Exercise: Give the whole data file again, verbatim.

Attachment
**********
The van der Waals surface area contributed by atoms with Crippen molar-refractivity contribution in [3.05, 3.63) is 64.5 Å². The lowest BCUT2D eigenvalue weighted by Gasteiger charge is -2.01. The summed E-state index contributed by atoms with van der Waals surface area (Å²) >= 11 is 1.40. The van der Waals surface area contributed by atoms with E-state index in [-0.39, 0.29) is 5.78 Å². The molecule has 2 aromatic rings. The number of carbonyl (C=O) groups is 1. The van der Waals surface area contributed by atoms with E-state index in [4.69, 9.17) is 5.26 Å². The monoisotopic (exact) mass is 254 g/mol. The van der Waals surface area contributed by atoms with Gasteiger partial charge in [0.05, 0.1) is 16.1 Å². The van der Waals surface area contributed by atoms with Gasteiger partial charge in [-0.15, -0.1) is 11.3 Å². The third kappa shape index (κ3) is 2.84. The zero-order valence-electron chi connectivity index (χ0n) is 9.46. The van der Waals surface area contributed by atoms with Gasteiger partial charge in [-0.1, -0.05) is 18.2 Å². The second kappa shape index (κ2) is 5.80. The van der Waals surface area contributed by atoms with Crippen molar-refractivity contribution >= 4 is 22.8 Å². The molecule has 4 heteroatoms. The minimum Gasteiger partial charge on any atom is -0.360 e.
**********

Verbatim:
The van der Waals surface area contributed by atoms with Crippen molar-refractivity contribution in [3.05, 3.63) is 64.5 Å². The lowest BCUT2D eigenvalue weighted by Gasteiger charge is -2.01. The summed E-state index contributed by atoms with van der Waals surface area (Å²) >= 11 is 1.40. The van der Waals surface area contributed by atoms with E-state index in [-0.39, 0.29) is 5.78 Å². The molecule has 2 aromatic rings. The number of carbonyl (C=O) groups is 1. The van der Waals surface area contributed by atoms with E-state index in [4.69, 9.17) is 5.26 Å². The monoisotopic (exact) mass is 254 g/mol. The van der Waals surface area contributed by atoms with Gasteiger partial charge in [0.05, 0.1) is 16.1 Å². The van der Waals surface area contributed by atoms with Gasteiger partial charge in [-0.15, -0.1) is 11.3 Å². The third kappa shape index (κ3) is 2.84. The zero-order valence-electron chi connectivity index (χ0n) is 9.46. The van der Waals surface area contributed by atoms with Gasteiger partial charge in [-0.1, -0.05) is 18.2 Å². The second kappa shape index (κ2) is 5.80. The van der Waals surface area contributed by atoms with Crippen molar-refractivity contribution >= 4 is 22.8 Å². The molecule has 4 heteroatoms. The minimum Gasteiger partial charge on any atom is -0.360 e.